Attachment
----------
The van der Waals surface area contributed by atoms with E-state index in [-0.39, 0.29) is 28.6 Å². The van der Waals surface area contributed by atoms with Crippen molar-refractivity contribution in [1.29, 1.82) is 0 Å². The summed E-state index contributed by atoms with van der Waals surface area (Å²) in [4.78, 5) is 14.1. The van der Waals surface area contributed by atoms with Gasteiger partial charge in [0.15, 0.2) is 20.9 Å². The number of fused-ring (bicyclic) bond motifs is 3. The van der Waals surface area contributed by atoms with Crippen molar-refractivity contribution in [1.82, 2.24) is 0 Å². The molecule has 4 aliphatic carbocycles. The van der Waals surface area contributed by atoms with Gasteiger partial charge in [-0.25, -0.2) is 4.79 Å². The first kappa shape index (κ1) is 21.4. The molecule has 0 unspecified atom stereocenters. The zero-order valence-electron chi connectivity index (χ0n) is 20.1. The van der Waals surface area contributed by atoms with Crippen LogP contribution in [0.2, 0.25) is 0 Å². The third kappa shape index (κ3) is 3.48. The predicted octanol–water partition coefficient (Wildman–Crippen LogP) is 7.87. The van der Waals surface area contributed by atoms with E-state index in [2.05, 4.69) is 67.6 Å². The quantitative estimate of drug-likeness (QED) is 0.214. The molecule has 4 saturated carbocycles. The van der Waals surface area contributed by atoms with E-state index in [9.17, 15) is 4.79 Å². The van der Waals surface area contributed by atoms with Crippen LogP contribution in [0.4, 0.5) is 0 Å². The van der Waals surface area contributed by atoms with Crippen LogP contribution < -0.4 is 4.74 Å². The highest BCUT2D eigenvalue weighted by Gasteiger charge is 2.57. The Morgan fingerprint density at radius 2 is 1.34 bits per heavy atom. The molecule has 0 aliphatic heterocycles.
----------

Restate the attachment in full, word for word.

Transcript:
The van der Waals surface area contributed by atoms with E-state index in [-0.39, 0.29) is 28.6 Å². The van der Waals surface area contributed by atoms with Crippen molar-refractivity contribution in [1.29, 1.82) is 0 Å². The summed E-state index contributed by atoms with van der Waals surface area (Å²) in [4.78, 5) is 14.1. The van der Waals surface area contributed by atoms with Gasteiger partial charge in [0.15, 0.2) is 20.9 Å². The number of fused-ring (bicyclic) bond motifs is 3. The van der Waals surface area contributed by atoms with Crippen molar-refractivity contribution in [1.82, 2.24) is 0 Å². The molecule has 4 aliphatic carbocycles. The van der Waals surface area contributed by atoms with Gasteiger partial charge in [-0.25, -0.2) is 4.79 Å². The first kappa shape index (κ1) is 21.4. The molecule has 0 unspecified atom stereocenters. The zero-order valence-electron chi connectivity index (χ0n) is 20.1. The van der Waals surface area contributed by atoms with Crippen LogP contribution in [0.2, 0.25) is 0 Å². The third kappa shape index (κ3) is 3.48. The predicted octanol–water partition coefficient (Wildman–Crippen LogP) is 7.87. The van der Waals surface area contributed by atoms with E-state index in [2.05, 4.69) is 67.6 Å². The quantitative estimate of drug-likeness (QED) is 0.214. The molecule has 4 saturated carbocycles. The van der Waals surface area contributed by atoms with E-state index in [9.17, 15) is 4.79 Å². The van der Waals surface area contributed by atoms with Crippen LogP contribution in [0.4, 0.5) is 0 Å². The van der Waals surface area contributed by atoms with Crippen LogP contribution < -0.4 is 4.74 Å². The highest BCUT2D eigenvalue weighted by Gasteiger charge is 2.57. The Morgan fingerprint density at radius 2 is 1.34 bits per heavy atom. The molecule has 0 aliphatic heterocycles.